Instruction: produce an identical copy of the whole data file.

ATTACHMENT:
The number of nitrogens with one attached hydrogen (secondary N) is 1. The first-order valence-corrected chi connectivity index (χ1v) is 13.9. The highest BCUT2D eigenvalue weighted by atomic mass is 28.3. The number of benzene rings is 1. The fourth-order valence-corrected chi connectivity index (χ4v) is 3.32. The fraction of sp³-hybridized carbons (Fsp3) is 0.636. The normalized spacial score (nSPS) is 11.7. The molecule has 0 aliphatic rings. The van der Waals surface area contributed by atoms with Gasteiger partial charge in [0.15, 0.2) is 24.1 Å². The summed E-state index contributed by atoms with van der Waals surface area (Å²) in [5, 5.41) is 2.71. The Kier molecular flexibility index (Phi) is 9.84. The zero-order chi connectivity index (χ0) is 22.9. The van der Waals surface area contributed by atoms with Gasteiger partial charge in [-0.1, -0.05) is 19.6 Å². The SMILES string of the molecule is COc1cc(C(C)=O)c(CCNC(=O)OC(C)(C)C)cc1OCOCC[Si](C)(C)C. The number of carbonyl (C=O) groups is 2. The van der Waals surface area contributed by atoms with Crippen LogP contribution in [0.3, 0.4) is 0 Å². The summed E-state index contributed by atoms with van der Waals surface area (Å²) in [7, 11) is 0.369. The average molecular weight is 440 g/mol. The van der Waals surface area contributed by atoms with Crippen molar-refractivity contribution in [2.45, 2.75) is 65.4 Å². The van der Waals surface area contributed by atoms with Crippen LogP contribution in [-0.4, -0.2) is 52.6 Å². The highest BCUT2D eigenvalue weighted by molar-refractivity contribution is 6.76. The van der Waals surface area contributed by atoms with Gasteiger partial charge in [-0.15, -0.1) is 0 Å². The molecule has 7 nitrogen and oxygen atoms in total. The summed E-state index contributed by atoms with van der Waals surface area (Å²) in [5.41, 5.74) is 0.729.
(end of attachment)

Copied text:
The number of nitrogens with one attached hydrogen (secondary N) is 1. The first-order valence-corrected chi connectivity index (χ1v) is 13.9. The highest BCUT2D eigenvalue weighted by atomic mass is 28.3. The number of benzene rings is 1. The fourth-order valence-corrected chi connectivity index (χ4v) is 3.32. The fraction of sp³-hybridized carbons (Fsp3) is 0.636. The normalized spacial score (nSPS) is 11.7. The molecule has 0 aliphatic rings. The van der Waals surface area contributed by atoms with Gasteiger partial charge in [0.15, 0.2) is 24.1 Å². The summed E-state index contributed by atoms with van der Waals surface area (Å²) in [5, 5.41) is 2.71. The Kier molecular flexibility index (Phi) is 9.84. The zero-order chi connectivity index (χ0) is 22.9. The van der Waals surface area contributed by atoms with Gasteiger partial charge in [-0.1, -0.05) is 19.6 Å². The SMILES string of the molecule is COc1cc(C(C)=O)c(CCNC(=O)OC(C)(C)C)cc1OCOCC[Si](C)(C)C. The number of carbonyl (C=O) groups is 2. The van der Waals surface area contributed by atoms with Crippen LogP contribution in [0.3, 0.4) is 0 Å². The summed E-state index contributed by atoms with van der Waals surface area (Å²) in [7, 11) is 0.369. The average molecular weight is 440 g/mol. The van der Waals surface area contributed by atoms with Crippen molar-refractivity contribution in [2.45, 2.75) is 65.4 Å². The van der Waals surface area contributed by atoms with Crippen LogP contribution in [-0.4, -0.2) is 52.6 Å². The highest BCUT2D eigenvalue weighted by molar-refractivity contribution is 6.76. The van der Waals surface area contributed by atoms with Gasteiger partial charge in [-0.15, -0.1) is 0 Å². The molecule has 7 nitrogen and oxygen atoms in total. The summed E-state index contributed by atoms with van der Waals surface area (Å²) in [5.41, 5.74) is 0.729.